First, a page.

Furthermore, every time I read a book set in the late 60s and early 70s and that book is historically accurate regarding the plight of women, I am utterly amazed at the number of female reviewers who write scathing reviews about the passivity of the female protagonist. Here’s a reminder for you strong women of today. My daughter and I purchased a home two years ago, We literally had to jump through hoops in the state of Indiana to get a bank to approve a home loan to two women without a male co-signer! This is the 21st century. Until 1978, it was legal to fire a woman from her job if she got pregnant. An abortion was not legal until 1973 – and in some states in the southern US it still is not regardless of what you might think otherwise. Until 1977, you could be fired for reporting sexual harassment in the work place, a woman could not apply for a credit card on her own without a male co-signer until 1974,  and could not refuse to have sex with her husband under any circumstances until the mid 1970s. Are you beginning to get a picture here ladies!? Ginny was not passive. She was living her life according the law of the land. While most others were guaranteed rights in 1965 and 1966, women were not granted any rights, other than the right to vote, until the mid to late 70s and we still obviously are fighting for the right to decide what is best for our own bodies! In Keeping Lucy, Ginny literally had no rights. Furthermore, everyone smoked!! They smoked in restaurants, they smoked in their cars, they smoked in stores, they smoked when pregnant and they smoked around kids! My doctor, whom I adored, smoked every time I visited – in his doctor’s office! I don’t know where you were in the 50s, 60s and 70s but there were advertisements for cigarettes extolling the benefits of nicotine! You are looking at the behavior of these women through your 21st century glasses and missing some very valuable lessons that we all need see and learn. Primarily this – nothing has changed!! We have politicians and religious leaders who want babies born at all cost. These children are then put in institutions like the Human Development Center and no one ever considers the toll that it places on the women who have given birth. No one EVER thinks about the women – period – much less these poor children!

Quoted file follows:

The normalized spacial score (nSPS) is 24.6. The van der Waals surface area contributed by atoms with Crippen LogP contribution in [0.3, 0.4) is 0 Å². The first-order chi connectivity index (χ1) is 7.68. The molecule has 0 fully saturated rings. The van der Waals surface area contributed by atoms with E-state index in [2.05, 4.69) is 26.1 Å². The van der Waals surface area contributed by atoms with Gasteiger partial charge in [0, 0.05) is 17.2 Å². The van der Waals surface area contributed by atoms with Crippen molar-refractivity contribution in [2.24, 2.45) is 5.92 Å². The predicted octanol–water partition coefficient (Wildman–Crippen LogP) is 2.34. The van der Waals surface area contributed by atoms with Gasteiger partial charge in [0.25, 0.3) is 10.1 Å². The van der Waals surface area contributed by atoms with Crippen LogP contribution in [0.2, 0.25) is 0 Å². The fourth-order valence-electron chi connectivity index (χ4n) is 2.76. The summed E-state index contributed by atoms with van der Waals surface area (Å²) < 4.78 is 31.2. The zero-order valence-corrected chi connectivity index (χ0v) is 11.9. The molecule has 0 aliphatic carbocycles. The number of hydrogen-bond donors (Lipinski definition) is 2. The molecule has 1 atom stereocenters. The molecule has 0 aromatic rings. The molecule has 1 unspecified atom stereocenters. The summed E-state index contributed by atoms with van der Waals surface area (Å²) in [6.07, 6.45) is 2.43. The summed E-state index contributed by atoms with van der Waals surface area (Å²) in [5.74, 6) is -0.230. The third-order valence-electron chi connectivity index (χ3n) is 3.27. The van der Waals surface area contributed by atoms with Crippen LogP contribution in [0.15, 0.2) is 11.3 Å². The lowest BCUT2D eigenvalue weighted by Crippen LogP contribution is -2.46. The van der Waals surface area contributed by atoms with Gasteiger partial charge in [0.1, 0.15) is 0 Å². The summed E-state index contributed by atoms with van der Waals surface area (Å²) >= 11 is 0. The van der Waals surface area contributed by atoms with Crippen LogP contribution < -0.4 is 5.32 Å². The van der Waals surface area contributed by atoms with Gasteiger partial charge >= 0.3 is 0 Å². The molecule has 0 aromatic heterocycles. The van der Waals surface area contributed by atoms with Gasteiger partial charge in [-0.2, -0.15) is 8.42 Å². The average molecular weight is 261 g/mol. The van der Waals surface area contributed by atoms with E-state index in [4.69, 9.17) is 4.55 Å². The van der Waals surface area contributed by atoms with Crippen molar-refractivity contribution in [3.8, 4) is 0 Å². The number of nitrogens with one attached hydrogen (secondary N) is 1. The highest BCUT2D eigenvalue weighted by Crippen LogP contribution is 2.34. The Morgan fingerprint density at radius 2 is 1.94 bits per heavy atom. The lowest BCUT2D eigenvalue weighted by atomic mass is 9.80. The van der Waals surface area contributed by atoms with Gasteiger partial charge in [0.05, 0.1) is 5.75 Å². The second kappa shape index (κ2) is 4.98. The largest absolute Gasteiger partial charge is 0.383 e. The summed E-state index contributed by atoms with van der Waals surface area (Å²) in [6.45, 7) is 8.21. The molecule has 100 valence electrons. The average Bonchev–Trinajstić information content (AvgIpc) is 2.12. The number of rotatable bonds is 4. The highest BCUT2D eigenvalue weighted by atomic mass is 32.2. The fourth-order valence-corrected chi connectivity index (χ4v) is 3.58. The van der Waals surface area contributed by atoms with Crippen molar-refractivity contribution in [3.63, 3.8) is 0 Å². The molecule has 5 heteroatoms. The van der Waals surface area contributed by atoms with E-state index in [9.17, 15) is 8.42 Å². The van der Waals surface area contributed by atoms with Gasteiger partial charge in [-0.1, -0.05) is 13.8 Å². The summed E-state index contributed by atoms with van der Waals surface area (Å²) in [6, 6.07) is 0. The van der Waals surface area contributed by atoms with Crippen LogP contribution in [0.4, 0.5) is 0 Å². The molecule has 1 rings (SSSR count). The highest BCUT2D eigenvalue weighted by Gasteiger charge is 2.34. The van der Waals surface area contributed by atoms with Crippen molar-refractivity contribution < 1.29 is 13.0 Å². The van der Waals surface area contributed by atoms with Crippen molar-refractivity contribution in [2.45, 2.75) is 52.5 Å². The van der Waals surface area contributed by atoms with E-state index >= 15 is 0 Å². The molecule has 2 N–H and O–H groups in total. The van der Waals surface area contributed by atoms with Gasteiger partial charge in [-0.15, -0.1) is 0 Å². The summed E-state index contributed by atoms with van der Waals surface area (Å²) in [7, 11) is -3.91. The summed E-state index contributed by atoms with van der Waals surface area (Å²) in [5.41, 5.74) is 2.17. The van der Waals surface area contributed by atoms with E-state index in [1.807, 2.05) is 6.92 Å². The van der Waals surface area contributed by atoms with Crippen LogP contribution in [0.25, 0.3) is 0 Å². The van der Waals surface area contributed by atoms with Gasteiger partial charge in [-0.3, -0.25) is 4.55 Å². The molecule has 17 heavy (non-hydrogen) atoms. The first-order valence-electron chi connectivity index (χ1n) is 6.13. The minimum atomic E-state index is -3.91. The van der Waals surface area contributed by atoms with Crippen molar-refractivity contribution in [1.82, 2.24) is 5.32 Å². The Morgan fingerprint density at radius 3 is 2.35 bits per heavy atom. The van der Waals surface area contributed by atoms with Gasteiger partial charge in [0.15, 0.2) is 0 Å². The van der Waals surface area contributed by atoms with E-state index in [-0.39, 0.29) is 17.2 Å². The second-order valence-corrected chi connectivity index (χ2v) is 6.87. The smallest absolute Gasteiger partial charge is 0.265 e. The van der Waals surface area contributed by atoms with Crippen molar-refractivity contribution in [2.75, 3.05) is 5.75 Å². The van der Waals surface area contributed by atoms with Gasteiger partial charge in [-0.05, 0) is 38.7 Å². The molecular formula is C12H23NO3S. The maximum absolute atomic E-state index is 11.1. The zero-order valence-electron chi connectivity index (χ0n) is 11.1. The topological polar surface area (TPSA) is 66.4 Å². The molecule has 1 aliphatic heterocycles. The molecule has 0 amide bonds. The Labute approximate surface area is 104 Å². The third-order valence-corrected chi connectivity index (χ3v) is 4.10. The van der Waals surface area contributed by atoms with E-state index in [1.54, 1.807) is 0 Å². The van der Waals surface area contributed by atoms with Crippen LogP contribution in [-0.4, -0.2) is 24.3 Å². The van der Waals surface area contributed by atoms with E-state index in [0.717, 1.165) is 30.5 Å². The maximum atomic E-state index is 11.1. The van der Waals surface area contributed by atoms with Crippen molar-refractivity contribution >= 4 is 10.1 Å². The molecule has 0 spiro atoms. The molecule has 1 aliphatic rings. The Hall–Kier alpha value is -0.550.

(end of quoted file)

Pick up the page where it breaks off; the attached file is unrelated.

So, with all of that said, please read Keeping Lucy without blinders, with an open mind and with the idea that there is more here than two women on a joy ride across the south. This book is available for pre-order now.

Thank you very much #Netgalley, @tgwood505 and #StMartinsPress for my advanced copy of #KeepingLucy.

 

 

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Tomorrow There Will Be Sun #DanaReinhardt

Tomorrow There Will Be Sun is a marvelous written piece of women’s fiction that humorously explores a woman’s life as she realizes that she has reached “middle age,” and her life is not as perfect as she had planned.

51Z11MUh0oL._SX330_BO1,204,203,200_amazonJenna Carlson has planned the perfect birthday party for her husband, Peter. Each year Peter and his best friend, Solly, celebrate their birthdays together but this year, their 50th, has to be the best ever! Jenna has been planning for more than a year for the couples, she and Peter; Solly and his second wife Ingrid, to vacation for a week at a luxurious villa in Puerto Vallarta. Joining them will be Jenna and Peter’s daughter, Clementine, Solly and Ingrid’s out-of-control 5-year-old son and Solly’s teenage son, Malcolm from his first marriage. Malcolm has recently has been expelled from school but we don’t talk about that. It sounds like a real delight, doesn’t it? The bottomless, perfect margaritas do help, really, just keeping drinking those. What doesn’t help is that Peter insists on taking “work calls” from his gorgeous assistant back in the states, Solly is incredibly overbearing and Clem is glued to her phone the entire trip – except when she’s trying to seduce Malcom. At the point that a drug cartel disrupts the local town and the villa loses both internet and phone connectivity, the nerves of everyone are frayed. An emotional explosion is inevitable; what the fall out will be may surprise you.